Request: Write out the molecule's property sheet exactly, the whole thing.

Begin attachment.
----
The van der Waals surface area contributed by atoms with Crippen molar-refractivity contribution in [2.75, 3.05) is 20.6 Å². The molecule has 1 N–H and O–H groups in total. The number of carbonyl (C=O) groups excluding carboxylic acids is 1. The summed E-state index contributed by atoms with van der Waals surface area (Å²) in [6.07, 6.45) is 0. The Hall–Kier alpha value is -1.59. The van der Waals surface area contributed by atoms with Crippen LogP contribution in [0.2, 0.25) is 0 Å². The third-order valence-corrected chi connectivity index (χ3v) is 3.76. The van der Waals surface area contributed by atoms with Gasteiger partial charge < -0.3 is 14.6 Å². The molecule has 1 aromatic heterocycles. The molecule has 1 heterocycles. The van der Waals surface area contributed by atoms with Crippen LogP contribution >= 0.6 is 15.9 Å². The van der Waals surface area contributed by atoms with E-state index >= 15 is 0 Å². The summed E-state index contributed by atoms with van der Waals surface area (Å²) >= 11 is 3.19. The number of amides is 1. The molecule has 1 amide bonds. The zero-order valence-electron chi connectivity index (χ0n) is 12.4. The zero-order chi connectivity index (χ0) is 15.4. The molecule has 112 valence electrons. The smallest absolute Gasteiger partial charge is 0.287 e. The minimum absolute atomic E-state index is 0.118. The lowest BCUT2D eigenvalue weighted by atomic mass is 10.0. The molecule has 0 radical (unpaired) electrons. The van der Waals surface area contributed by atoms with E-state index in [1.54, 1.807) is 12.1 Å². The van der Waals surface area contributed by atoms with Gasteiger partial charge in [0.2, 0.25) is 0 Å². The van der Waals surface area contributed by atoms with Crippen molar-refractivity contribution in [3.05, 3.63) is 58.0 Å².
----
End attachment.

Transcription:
The van der Waals surface area contributed by atoms with Crippen molar-refractivity contribution in [2.75, 3.05) is 20.6 Å². The molecule has 1 N–H and O–H groups in total. The number of carbonyl (C=O) groups excluding carboxylic acids is 1. The summed E-state index contributed by atoms with van der Waals surface area (Å²) in [6.07, 6.45) is 0. The Hall–Kier alpha value is -1.59. The van der Waals surface area contributed by atoms with Crippen LogP contribution in [0.2, 0.25) is 0 Å². The third-order valence-corrected chi connectivity index (χ3v) is 3.76. The van der Waals surface area contributed by atoms with Gasteiger partial charge < -0.3 is 14.6 Å². The molecule has 1 aromatic heterocycles. The molecule has 1 heterocycles. The van der Waals surface area contributed by atoms with Crippen LogP contribution >= 0.6 is 15.9 Å². The van der Waals surface area contributed by atoms with E-state index >= 15 is 0 Å². The summed E-state index contributed by atoms with van der Waals surface area (Å²) >= 11 is 3.19. The number of amides is 1. The molecule has 1 amide bonds. The zero-order valence-electron chi connectivity index (χ0n) is 12.4. The zero-order chi connectivity index (χ0) is 15.4. The molecule has 112 valence electrons. The smallest absolute Gasteiger partial charge is 0.287 e. The minimum absolute atomic E-state index is 0.118. The lowest BCUT2D eigenvalue weighted by atomic mass is 10.0. The molecule has 0 radical (unpaired) electrons. The van der Waals surface area contributed by atoms with E-state index in [1.54, 1.807) is 12.1 Å². The van der Waals surface area contributed by atoms with Gasteiger partial charge in [0.2, 0.25) is 0 Å². The van der Waals surface area contributed by atoms with Crippen molar-refractivity contribution in [3.05, 3.63) is 58.0 Å².